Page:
Placeholder Image

Subtitles section Play video

  • Pretty much since the day the car and the airplane coexisted people have dreamed of

  • combining them into one all purpose, go-anywhere, do-anything vehicle. Flying cars are emblematic

  • of a future sci-fi world but a practical one that anybody can buy and fly has never materialized.

  • Now one company in the Netherlands thinks they've cracked the design, and their production

  • version is officially road legal in Europe. There's a lot of reasons cars and airplanes

  • have yet to join forces. They have very different needs. Needs like the number of wheels. The

  • four wheels on a car distribute its weight and provide traction and stability. A 3-wheeled

  • car is much more likely to roll when taking a turn at high speeds. But airplanes have

  • 3 wheels because when they're on the ground they don't need to take turns at speed,

  • so a 4th wheel would just be unnecessary weight. Tricycle wheel arrangements are also better

  • suited to landing in crosswinds. Aircraft also have other needs like, oh yeah,

  • wings. Whether they're fixed wings like an airliner or rotary wings like a helicopter,

  • to generate enough lift they have to be much larger than the constraints freeway lanes

  • and parking spaces would allow. So most designs for flying cars have wings that are either

  • detachable or collapsable. If they're detachable, they need to be towed behind the car in a

  • trailer or left at the airfield. If they're collapsible, the design of the car has to

  • find a place to put them. The more you dig into the idea, the more of a headache it becomes.

  • That hasn't stopped some people from trying, and now one Dutch company, PAL-V, thinks their

  • Liberty design can solve all these problems and make flying cars a practical reality.

  • Starting with the undercarriage, which PAL-V credits as their main breakthrough. The company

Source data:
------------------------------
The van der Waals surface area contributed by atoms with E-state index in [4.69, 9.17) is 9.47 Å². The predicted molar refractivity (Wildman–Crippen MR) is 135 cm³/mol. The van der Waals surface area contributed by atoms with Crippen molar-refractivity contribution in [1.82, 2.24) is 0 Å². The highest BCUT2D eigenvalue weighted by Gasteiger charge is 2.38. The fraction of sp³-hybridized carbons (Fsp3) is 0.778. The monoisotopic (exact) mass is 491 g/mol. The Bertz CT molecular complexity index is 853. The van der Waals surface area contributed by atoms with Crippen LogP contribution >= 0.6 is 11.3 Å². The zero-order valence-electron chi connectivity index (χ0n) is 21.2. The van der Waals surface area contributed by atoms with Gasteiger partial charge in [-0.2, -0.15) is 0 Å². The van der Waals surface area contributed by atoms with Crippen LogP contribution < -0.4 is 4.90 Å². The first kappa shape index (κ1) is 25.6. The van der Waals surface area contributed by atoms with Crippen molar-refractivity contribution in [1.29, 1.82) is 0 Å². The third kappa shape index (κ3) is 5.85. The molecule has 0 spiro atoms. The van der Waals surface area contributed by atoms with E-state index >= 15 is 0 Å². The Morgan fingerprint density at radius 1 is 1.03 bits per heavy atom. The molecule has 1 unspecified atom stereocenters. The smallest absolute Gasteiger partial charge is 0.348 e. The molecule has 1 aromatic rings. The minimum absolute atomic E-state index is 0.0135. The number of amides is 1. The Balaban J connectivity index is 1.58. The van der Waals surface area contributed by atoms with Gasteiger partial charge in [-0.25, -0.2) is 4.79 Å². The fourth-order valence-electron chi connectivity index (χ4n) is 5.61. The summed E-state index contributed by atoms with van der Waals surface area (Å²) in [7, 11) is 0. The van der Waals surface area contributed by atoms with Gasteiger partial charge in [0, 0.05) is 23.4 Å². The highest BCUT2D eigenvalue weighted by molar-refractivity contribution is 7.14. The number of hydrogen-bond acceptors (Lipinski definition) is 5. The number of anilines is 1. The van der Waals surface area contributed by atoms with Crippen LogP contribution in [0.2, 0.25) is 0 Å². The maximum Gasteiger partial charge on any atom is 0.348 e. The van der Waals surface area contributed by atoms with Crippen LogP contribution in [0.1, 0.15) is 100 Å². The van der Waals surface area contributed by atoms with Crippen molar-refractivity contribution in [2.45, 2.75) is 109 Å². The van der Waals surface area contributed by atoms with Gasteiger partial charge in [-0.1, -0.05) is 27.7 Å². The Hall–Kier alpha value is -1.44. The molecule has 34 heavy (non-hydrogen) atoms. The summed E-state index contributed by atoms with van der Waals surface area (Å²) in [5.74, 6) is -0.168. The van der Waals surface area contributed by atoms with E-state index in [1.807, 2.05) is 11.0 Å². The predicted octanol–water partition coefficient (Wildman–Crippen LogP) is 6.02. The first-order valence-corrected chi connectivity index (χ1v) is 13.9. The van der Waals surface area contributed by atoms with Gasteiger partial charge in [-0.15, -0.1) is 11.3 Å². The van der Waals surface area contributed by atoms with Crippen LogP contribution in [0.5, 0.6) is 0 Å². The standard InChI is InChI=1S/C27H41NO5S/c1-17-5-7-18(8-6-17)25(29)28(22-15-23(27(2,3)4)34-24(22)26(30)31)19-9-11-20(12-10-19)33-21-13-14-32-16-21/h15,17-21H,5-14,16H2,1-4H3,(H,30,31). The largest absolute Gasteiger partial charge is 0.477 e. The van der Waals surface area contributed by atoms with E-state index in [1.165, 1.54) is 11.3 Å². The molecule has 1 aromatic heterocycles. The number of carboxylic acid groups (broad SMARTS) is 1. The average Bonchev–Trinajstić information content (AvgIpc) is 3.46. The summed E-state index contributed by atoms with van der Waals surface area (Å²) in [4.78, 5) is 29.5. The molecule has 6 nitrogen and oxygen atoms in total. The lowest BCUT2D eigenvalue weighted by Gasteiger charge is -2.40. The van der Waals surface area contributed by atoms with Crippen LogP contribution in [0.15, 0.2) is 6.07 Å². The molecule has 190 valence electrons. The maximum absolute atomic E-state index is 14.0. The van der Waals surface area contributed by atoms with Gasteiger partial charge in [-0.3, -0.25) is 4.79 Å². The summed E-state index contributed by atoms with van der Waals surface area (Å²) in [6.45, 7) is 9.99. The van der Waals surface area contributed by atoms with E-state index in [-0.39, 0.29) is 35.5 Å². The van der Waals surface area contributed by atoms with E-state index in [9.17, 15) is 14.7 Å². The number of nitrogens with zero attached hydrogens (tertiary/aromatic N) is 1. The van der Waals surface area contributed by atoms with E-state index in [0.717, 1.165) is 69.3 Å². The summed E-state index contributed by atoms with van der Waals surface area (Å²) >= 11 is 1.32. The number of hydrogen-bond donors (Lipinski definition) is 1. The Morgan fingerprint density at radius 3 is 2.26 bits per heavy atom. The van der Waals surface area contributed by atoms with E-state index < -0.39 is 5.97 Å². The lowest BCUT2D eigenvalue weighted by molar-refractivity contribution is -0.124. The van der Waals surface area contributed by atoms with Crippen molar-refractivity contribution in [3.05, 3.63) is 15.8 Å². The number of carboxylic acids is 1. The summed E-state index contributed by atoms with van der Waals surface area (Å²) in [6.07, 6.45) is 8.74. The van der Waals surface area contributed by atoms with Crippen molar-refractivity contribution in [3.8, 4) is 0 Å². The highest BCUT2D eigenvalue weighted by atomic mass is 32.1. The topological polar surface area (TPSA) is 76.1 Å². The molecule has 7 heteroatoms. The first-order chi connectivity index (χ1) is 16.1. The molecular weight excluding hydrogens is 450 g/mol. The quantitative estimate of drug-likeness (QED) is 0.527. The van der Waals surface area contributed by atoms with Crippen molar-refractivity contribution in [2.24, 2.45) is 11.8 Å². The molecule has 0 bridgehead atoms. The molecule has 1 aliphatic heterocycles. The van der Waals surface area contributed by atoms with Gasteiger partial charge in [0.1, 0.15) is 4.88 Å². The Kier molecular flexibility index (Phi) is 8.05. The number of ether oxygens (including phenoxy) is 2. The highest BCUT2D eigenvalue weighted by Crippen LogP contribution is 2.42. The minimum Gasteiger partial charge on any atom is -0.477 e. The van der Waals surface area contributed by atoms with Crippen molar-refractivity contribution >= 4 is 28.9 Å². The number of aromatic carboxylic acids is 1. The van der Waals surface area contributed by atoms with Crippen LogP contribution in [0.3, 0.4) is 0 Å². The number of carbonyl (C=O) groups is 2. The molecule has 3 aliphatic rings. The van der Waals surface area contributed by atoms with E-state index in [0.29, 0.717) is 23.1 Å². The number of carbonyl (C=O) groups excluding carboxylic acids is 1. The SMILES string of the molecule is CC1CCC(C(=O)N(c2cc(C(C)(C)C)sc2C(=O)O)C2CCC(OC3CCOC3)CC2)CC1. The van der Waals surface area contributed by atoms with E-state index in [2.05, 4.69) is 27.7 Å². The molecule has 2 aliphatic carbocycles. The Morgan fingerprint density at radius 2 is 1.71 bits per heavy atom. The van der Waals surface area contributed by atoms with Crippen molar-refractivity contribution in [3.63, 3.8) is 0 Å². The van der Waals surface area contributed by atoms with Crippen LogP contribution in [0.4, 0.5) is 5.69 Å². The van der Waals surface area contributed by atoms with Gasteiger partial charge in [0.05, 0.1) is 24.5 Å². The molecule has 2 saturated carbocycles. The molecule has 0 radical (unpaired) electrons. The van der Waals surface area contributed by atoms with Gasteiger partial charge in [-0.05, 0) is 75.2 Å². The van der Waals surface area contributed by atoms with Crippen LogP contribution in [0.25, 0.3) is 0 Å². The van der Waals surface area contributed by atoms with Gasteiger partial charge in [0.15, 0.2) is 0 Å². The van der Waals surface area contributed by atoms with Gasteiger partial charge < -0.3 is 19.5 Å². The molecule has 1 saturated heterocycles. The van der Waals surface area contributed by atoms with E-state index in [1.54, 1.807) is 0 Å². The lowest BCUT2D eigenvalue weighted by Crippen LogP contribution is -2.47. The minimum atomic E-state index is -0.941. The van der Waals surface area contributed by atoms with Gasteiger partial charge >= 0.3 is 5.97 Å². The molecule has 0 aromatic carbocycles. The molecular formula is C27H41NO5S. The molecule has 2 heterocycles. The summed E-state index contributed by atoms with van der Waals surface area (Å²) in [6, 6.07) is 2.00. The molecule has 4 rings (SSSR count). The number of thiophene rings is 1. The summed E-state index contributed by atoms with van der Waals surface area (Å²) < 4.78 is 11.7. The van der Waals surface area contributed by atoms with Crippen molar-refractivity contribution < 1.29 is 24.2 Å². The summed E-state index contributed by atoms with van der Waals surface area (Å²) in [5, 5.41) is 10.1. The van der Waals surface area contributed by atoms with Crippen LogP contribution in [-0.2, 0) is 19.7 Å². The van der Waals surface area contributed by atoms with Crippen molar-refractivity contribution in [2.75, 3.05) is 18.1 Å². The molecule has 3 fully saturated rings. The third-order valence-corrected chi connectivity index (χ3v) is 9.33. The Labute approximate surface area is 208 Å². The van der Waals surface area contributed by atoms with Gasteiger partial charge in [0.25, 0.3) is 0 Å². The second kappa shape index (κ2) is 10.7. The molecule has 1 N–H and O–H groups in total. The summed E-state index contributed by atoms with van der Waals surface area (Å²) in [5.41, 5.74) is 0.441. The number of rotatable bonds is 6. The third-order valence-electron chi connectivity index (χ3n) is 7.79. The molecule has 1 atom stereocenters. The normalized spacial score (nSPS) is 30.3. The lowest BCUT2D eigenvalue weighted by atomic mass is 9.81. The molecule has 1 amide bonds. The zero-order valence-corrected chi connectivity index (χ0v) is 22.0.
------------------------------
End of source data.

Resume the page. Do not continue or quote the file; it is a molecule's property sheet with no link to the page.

• was looking for a three-wheeled design that could still be stable when turning at normal

  • road-going speeds. In 2005, they discovered the work of another Dutch company, Carver,

  • which made 3-wheeled cars that tilted like motorcycles. A hydraulic tilting system like

  • that could eliminate the need for a 4th wheel and also be useful to raise the whole vehicle

  • up, giving it ground clearance for a rear-facing propeller.

  • Then there was the matter of generating lift. Fixed wing aircraft need air to move over

  • their wings fast enough to stay aloft, otherwise they'll stall. A fixed wing flying car has

  • to compromise the size and shape of its wings in the name of practicality, meaning its risk

  • of stalling is higher. So PAL-V chose a rotary design instead, but rather than make

  • their flying car a helicopter, they decided it should be an autogyro, also known as a gyrocopter.

  • If you don't know the difference it's easy to confuse the two. But unlike a helicopter

  • which has a rotor powered by an engine, the rotor of an autogyro is unpowered in flight.

  • Instead the air flowing over it causes it to spin and generate lift. The rotating blades

  • means an autogyro cannot stall, and because they're unpowered engine failure doesn't

  • spell total disaster. Landing an autogyro with no engine is the same process as landing

  • one with an engine. Without one providing forward thrust the autogyro can't climb,

  • but it can still descend steadily and under full control.

  • Still to be safe, the Liberty has two engines powering a pusher propeller for forward thrust

  • in case one fails. Autogyros also have short takeoff and landing requirements, so setting

  • one down in an emergency is less dangerous than in a fixed-wing aircraft that needs a

  • longer strip of clear land. PAL-V's flying car seems to tick all the

  • boxes. There's a minimal amount of labor required to convert it between road- and sky-going

  • configurations, but the relative safety of the autogyro design and the tilting cornering

  • on 3 wheels make it the gadget to end all gadgets. Forget a sports car, nothing will

  • impress a date like picking them up in a tilting whirligig of Dutch engineering. The Liberty

  • received road certification in Europe in October of 2020, bringing flying cars one-step closer

  • to reality. They hope to deliver to their first customers starting in 2022.

  • So if you had the money, would you buy this car? Let us know in the comments. When my

  • co-workers at Seeker asked me that my answer was a resounding, “heck yeah!” People

  • have not only been strapping wings to cars, but rockets and jet engines too. Check out

  • this video on one rocket-powered car designed to break the sound barrier. Thanks for watching,

  • don't forget to subscribe, and I'll see you next time on Seeker!

Pretty much since the day the car and the airplane coexisted people have dreamed of

Subtitles and vocabulary

Operation of videos Adjust the video here to display the subtitles

B2 flying flying car design tilting pal fixed

The World's First Commercially Available Flying Car Is Here And It's Legal

  • 96 2
    Summer posted on 2020/12/10
Video vocabulary